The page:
We also believe that asking people to buy resources to check for copyright issues, in order to then claim a refund, is an unfair and illogical request. Perhaps most pertinent is the fact that all of these issues are contributing to our workload. The Tes recognise this too. In fact, they have an entire section of their website dedicated to this issue – you can read this here: In refusing to adapt their practice, either by demonetising the site or by taking further steps to prevent these incidents, teachers are being forced to spend time searching the site for their own resources. When teachers locate stolen resources, the expectation that they buy their own work and prove its provenance is onerous and frustrating.

What Tes Education Resources Can Do:
– Have a long-term aim to demonetise the site and subsidise it, to enable an entirely free sharing platform for those working in education.
In the meantime:
– Improve checks on resources to identify plagiarism and/or copyright infringement.
– Allow for full download with retrospective payment, rather than asking people to buy resources simply to check for copyright infringement.
– Enable reviews of paid content without purchasing – so that copyright infringement which is clearly evident in the preview pane can be challenged in a review.
What you can do:
– Avoid downloading from Tes Education Resources until the long-term aim (above) is fulfilled.
– Use your Social Media account to inform your followers that you are doing this.
– Share your resources through Dropbox and any other suitable medium.


Previously, I presented a possible approach to assist students in their revision of revising for the poetry exam. The post, here, suggested students learn 5 of the poems in great detail and creatively design arguments that would allow the poem to be used regardless of the theme in the essay question. As suggested by the title, the approach is particularly designed for students who may not have the time or capacity to be able to revise all of the poems in the anthology. Despite my best of intentions, sadly this is the case for a certain number of my students.

In this post I will present another revision strategy, designed with the understanding of cognitive load (see Adam Boxer’s excellent explanation of cognitive load here), and utilising the notion of incremental design. I believe, similar to the way we present information to students, cognitive load should be considered when we present revision strategies to students. Struggling students often become overwhelmed with revision, throwing their hands in the air ( = ignoring it) because they don’t know where to start; there’s literally hundreds of things to revise. What might benefit them would be a broken down approach, instructing students to incrementally build their revision, which should begin by providing a baseline.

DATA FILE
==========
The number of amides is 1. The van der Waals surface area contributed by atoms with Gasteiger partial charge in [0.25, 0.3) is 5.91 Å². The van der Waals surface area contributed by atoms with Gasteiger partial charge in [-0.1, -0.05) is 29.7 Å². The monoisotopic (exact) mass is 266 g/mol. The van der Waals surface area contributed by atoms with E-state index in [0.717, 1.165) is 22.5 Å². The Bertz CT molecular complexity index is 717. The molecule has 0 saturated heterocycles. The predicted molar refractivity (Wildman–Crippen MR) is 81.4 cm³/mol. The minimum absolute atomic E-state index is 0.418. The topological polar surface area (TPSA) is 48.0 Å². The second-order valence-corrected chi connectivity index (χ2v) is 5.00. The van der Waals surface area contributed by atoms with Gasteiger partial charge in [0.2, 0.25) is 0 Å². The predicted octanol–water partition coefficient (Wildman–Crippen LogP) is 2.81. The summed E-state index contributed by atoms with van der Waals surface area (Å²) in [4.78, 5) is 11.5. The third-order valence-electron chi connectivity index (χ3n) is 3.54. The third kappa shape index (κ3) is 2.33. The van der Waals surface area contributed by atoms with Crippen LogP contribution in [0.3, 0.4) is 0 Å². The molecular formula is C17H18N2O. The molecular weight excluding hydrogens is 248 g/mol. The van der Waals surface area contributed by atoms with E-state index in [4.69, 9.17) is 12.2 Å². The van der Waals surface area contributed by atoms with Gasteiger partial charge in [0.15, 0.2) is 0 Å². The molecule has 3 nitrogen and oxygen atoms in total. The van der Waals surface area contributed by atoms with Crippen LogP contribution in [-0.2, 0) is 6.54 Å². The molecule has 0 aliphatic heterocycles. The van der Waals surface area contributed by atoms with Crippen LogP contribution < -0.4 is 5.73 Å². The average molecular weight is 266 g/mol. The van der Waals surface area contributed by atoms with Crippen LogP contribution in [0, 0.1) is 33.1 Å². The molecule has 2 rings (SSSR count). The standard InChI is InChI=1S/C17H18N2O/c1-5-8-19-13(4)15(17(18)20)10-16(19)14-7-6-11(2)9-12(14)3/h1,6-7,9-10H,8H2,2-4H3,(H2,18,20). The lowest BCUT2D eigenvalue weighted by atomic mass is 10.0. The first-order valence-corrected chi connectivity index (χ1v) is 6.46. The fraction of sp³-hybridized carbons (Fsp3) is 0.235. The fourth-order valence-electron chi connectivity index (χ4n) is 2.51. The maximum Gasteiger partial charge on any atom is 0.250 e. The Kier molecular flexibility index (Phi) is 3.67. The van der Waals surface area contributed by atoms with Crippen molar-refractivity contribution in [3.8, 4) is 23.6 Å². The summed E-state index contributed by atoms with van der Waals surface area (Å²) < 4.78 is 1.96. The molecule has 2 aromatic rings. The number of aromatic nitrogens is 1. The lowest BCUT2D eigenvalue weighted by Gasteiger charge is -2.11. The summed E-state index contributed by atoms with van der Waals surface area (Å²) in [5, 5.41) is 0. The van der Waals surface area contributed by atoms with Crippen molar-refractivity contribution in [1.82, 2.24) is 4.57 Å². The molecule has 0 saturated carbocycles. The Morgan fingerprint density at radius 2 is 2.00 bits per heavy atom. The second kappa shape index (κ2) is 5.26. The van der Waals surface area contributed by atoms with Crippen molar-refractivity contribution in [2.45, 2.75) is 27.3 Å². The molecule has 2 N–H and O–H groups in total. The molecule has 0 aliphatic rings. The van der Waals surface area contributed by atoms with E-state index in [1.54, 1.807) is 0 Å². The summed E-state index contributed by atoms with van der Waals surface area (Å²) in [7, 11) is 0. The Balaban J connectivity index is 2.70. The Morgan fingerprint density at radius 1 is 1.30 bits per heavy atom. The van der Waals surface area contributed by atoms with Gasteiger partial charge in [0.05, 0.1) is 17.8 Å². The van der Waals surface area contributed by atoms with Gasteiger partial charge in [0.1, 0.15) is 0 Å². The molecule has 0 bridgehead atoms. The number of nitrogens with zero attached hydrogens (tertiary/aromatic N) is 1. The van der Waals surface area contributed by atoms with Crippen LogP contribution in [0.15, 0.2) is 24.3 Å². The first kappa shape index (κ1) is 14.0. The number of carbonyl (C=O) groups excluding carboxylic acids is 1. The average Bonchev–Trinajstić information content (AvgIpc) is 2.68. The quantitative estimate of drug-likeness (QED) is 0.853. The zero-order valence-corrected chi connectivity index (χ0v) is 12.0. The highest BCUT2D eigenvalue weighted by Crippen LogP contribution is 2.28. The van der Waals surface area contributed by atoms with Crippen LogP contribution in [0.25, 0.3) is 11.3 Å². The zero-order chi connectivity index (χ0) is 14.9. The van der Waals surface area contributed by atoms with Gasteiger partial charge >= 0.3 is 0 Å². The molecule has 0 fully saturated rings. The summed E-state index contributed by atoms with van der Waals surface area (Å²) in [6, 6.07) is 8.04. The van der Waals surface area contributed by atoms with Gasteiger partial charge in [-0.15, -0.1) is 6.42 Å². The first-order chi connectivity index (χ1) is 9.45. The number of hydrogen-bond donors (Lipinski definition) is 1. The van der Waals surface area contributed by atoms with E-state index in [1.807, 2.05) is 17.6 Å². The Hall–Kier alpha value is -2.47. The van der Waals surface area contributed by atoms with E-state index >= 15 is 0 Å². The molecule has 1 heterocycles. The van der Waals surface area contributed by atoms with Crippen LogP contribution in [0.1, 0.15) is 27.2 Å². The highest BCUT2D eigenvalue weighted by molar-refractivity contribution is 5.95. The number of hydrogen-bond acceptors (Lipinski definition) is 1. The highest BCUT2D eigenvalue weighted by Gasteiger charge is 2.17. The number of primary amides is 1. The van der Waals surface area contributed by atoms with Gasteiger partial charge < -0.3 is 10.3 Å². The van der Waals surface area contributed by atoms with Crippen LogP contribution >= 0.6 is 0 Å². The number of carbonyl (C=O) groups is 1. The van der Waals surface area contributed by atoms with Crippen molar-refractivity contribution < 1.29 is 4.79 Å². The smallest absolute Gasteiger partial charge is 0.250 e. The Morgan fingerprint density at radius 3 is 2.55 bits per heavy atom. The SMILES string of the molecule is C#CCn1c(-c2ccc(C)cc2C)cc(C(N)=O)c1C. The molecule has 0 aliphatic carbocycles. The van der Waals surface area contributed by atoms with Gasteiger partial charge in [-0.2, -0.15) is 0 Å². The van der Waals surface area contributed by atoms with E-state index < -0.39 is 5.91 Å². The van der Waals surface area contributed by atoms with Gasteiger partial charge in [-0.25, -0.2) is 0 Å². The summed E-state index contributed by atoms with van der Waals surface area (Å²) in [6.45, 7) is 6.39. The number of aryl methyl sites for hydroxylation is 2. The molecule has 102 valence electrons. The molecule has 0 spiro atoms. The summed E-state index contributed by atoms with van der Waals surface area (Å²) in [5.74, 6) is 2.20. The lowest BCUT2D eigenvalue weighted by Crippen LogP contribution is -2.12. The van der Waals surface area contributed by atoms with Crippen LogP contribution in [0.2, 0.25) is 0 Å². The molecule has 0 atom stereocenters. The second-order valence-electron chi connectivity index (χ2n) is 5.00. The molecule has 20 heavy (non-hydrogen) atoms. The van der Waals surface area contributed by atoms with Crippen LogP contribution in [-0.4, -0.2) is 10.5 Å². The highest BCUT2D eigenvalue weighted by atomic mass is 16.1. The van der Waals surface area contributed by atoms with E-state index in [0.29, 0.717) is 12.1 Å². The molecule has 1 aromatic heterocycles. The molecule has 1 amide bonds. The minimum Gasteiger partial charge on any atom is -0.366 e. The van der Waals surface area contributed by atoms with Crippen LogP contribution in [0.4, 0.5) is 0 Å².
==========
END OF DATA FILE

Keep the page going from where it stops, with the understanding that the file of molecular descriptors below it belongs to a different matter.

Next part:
Presently, as an example, I would expect students to revise straight from their poetry anthologies. However, I have realised this may not be the most effective strategy for novice learners. There is a lot of information on this page, and for the novice learner, a learner who doesn’t have a good secure level of understanding, an overwhelming amount of knowledge in terms of using it as a revision tool.

So, as a baseline revision tool, I have given my students blank copies of the anthology, and gone through each poem with them in class, annotating just 5 or 6 aspects of each poem. Visually, it looks lots easier to cope with, the premise being that in a 25 minute writing adventure, lower level students would realistically only be able to write about 5 or 6 aspects of the poem, having described WHAT the poem is about and its MESSAGE (often included context) in the intro.

From this base, I would employ students in several revision activities in their class books or alternative place, but in the following sequence:

  • Write down what the poem is about
  • Write down the message of the poem
  • Write down what each of the 5 or 6 annotated sections has to do with the poem.

Students would use retrieval strategies to complete the activities above, but would refer to their actual anthologies if knowledge is lacking. They may reduce the number of flashcards to ensure they have the baseline understanding secure for each poem first, and then begin writing responses to possible essay questions. Just for a moment consider the enormity of this task, with 15 – 18 poems to be discussed. For struggling students, reducing the cognitive load to a minimalistic baseline is imperative.

It is my hope that students will use the minimalistic revision anthology to ensure they have at least a sound level of understanding of each poem, considering that they could be asked to write about any of them in section A of the poetry exam. The minimal visual highlighting too, assists the memory, so when the poem is actually presented to them in the exam, I hope this strategy helps them to recognise in their memories where the highlighted sections were, quickly highlight on the exam, and begin to write with confidence about the poem.

I’m Paul Moss. Follow me on Twitter @edmerger, and follow this blog for other English teaching resources.